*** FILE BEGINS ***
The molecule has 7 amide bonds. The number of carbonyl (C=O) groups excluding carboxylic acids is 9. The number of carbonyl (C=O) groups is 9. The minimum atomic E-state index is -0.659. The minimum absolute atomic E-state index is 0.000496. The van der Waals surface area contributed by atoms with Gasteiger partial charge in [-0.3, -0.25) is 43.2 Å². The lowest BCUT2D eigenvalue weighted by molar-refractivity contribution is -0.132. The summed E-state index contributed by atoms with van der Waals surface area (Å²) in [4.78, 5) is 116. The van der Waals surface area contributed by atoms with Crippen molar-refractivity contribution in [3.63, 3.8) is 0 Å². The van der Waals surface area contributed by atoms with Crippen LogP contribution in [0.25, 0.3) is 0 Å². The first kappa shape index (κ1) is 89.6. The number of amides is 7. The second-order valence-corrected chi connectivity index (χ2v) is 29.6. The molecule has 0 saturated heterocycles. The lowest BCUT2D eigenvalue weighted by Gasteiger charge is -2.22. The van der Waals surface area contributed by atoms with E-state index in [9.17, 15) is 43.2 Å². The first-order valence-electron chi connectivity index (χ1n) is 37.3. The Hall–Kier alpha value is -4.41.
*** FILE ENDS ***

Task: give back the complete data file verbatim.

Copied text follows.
The molecule has 7 amide bonds. The number of carbonyl (C=O) groups excluding carboxylic acids is 9. The number of carbonyl (C=O) groups is 9. The minimum atomic E-state index is -0.659. The minimum absolute atomic E-state index is 0.000496. The van der Waals surface area contributed by atoms with Gasteiger partial charge in [-0.3, -0.25) is 43.2 Å². The lowest BCUT2D eigenvalue weighted by molar-refractivity contribution is -0.132. The summed E-state index contributed by atoms with van der Waals surface area (Å²) in [4.78, 5) is 116. The van der Waals surface area contributed by atoms with Crippen molar-refractivity contribution in [3.63, 3.8) is 0 Å². The van der Waals surface area contributed by atoms with Crippen LogP contribution in [0.25, 0.3) is 0 Å². The first kappa shape index (κ1) is 89.6. The number of amides is 7. The second-order valence-corrected chi connectivity index (χ2v) is 29.6. The molecule has 0 saturated heterocycles. The lowest BCUT2D eigenvalue weighted by Gasteiger charge is -2.22. The van der Waals surface area contributed by atoms with E-state index in [9.17, 15) is 43.2 Å². The first-order valence-electron chi connectivity index (χ1n) is 37.3. The Hall–Kier alpha value is -4.41.